A scholar walks leisurely along a riverbank defined by grass, bamboo, and leafless trees. The season is clearly late autumn or early winter, and the sharply drawn forms suggest the crystalline cold of that time of year. Beyond the river rise complex hills and cliffs, access to which is obtained by a walkway approaching from the left. The distant hills are executed mainly in ink wash. The painting as a whole demonstrates the artist’s full command of brush and ink while the verisimilitude of the forms and the successful integration of the composition mark him as an artist of rare talent and accomplishment.
Hu Chang, tzu T’ieh-mei (“Iron Plum-blossom”), was from Chien-te in Anhui province. His grandfather, Hu Cheng, had been a poet, calligrapher, and painter of some note, one associated with Ch’eng T’ing-lu (1796-1858) and others during the early 19th century. Hu Cheng travelled to Kuangtung and also lived in Nanking. Hu Yin, son of Cheng and father of Hu Chang, was a former magistrate and a specialist in painting who lived in several of the artistic centers of that time, including Yangchou, Suchou, and Shanghai. While in Suchou Hu Yin joined Yu Yueh (1821-1907), Chang Min-k’o (1828-1908), Wu Yun (1811-1883), and others in establishing the Plum Pavilion Painting and Calligraphy Association in 1873.1 Hu Yin stayed in Suchou’s Lion Grove Temple and painted for it a huge lion and elephant. Although Hu Chang’s birth was registered in Anhui, and some of his seals proclaim him “A son of Yao-ch’eng” or Chien-te, he seems to have been born or at least to have lived for a considerable period of time in Yangchou, where even today the local museum houses a good number of his paintings.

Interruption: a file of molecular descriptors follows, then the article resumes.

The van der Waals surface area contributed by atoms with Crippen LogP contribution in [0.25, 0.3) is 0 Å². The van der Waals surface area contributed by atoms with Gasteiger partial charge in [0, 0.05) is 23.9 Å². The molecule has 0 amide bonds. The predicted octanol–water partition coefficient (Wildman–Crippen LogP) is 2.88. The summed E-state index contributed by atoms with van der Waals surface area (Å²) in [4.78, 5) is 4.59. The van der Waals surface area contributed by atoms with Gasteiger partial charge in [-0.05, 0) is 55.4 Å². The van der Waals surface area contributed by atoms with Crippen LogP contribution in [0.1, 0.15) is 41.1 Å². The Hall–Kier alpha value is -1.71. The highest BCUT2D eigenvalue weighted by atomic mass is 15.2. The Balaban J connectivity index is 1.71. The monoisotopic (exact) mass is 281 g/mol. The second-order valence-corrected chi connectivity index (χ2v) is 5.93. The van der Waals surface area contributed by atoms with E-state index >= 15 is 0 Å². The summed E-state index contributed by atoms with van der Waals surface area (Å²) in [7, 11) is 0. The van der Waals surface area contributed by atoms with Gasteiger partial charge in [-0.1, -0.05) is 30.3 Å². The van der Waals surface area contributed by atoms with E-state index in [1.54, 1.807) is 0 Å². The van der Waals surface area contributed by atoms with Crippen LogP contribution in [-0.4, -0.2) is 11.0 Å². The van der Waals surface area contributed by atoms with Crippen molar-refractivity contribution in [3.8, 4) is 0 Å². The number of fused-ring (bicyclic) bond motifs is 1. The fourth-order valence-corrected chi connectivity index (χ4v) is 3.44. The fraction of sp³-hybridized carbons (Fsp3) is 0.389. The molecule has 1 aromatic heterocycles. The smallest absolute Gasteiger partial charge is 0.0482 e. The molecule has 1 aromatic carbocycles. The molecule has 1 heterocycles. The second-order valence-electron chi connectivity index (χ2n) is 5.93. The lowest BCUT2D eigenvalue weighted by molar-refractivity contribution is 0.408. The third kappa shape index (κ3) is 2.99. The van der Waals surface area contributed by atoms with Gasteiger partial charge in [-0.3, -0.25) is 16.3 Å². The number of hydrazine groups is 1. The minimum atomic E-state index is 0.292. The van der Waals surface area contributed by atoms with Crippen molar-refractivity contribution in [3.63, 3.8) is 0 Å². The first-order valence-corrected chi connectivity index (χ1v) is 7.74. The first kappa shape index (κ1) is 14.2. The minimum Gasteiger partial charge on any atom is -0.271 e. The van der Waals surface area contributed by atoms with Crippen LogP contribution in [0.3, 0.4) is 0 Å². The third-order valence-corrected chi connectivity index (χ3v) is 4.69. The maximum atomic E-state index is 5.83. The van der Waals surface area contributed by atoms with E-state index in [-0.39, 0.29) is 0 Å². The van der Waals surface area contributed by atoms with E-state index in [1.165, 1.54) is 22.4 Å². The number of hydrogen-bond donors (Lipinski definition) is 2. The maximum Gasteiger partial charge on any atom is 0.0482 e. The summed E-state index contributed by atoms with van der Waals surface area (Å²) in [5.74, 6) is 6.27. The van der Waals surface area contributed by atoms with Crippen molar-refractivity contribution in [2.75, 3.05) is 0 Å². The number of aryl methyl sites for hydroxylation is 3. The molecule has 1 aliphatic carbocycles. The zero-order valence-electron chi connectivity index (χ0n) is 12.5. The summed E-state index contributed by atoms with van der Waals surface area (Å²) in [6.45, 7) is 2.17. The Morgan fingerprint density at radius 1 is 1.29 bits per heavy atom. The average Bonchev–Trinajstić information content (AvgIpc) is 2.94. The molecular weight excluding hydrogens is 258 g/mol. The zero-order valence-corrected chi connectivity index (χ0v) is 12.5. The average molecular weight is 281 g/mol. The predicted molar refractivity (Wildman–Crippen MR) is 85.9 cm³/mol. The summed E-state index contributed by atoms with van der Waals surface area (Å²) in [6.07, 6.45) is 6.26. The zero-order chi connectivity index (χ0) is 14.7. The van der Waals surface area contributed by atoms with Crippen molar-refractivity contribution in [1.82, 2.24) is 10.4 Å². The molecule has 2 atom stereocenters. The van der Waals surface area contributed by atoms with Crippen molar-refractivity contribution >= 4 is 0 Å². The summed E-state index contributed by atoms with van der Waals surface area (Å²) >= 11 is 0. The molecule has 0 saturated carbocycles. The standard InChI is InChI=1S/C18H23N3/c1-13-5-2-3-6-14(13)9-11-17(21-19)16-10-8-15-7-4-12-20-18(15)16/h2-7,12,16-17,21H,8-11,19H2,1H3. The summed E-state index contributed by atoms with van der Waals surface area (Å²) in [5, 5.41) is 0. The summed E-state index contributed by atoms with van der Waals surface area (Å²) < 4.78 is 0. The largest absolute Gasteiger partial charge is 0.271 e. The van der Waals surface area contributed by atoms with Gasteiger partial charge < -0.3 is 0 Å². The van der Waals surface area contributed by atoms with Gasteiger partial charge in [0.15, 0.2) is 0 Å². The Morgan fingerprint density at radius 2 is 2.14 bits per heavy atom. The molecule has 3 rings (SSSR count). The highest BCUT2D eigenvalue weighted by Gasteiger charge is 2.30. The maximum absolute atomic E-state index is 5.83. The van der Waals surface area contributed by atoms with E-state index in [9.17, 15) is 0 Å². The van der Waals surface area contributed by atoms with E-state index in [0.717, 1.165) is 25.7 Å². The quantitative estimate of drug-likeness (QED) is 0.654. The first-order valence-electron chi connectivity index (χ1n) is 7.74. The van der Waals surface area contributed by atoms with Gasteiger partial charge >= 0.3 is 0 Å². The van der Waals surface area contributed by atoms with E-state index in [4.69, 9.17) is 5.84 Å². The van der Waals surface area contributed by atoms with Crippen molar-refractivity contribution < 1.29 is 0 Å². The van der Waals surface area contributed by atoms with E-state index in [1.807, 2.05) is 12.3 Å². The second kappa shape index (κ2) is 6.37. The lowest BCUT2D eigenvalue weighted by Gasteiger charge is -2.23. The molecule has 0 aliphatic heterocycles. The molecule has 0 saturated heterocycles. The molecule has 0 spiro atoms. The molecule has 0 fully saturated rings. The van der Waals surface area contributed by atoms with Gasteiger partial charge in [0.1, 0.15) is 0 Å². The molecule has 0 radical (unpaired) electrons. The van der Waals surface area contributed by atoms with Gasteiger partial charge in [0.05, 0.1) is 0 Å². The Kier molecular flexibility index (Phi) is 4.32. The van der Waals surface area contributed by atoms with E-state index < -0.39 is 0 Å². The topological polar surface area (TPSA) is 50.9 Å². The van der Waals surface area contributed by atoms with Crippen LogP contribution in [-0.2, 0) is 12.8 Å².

Hu Chang subsequently moved to Shanghai and then, in the year 1878, he traveled to Japan, perhaps in company with Wang Yin (ca.1829-1892 or later). The two artists were both regarded as followers of Wang Shih-shen’s (1686-1759) style of painting blossoming plums; Wang Yin, called Yeh-mei or “Nanking Plum-blossom,” was said to excel in painting thin blossoms while Hu Chang, called T’ieh-mei or “Iron Plum-blossom,” portrayed luxuriant blossoms. Living first in Nagoya and later in Kobe, Hu Chang married a Japanese woman and became fast friends with a number of influential artists and scholars before returning to Shanghai in 1886.
Hu’s growing reputation in artistic circles is attested to by his contributions to the new edition of the Mustard Seed Garden Painting Manual issued in 1887-88.2 Hu Chang came to know other major artists of the day, and in 1890 painted together with Hsu-ku (1823/24-1896) and Chu Ch’eng (1826-1900). Greatly impressed by the momentous changes occurring in Japan during the early Meiji era, Hu in 1896 also founded a newspaper, the Supao, presumably in an attempt to foster comparable change at home.3 Probably funded at least in part by Japanese, the newspaper was registered in the name of Hu’s wife, most likely in an effort to avoid scrutiny by the Ch’ing authorities. Hu Chang also established the Ku-hsiang Studio for Fans and Stationery, but neither this nor the newspaper was a financial success. Perhaps because of these failures, or because of involvement with the reform movement of K’ang Yu-wei in 1898, Hu Chang returned to Japan. His wife soon passed away and in 1899 Hu himself died and was buried near Kobe.
The present painting, although undated by inscription, was done in Japan, and thus most likely dates between 1878 and 1886, during his first sojourn in Japan.
1. Ju-hsi Chou: Scent of Ink, Phoenix, 1994, p. 157.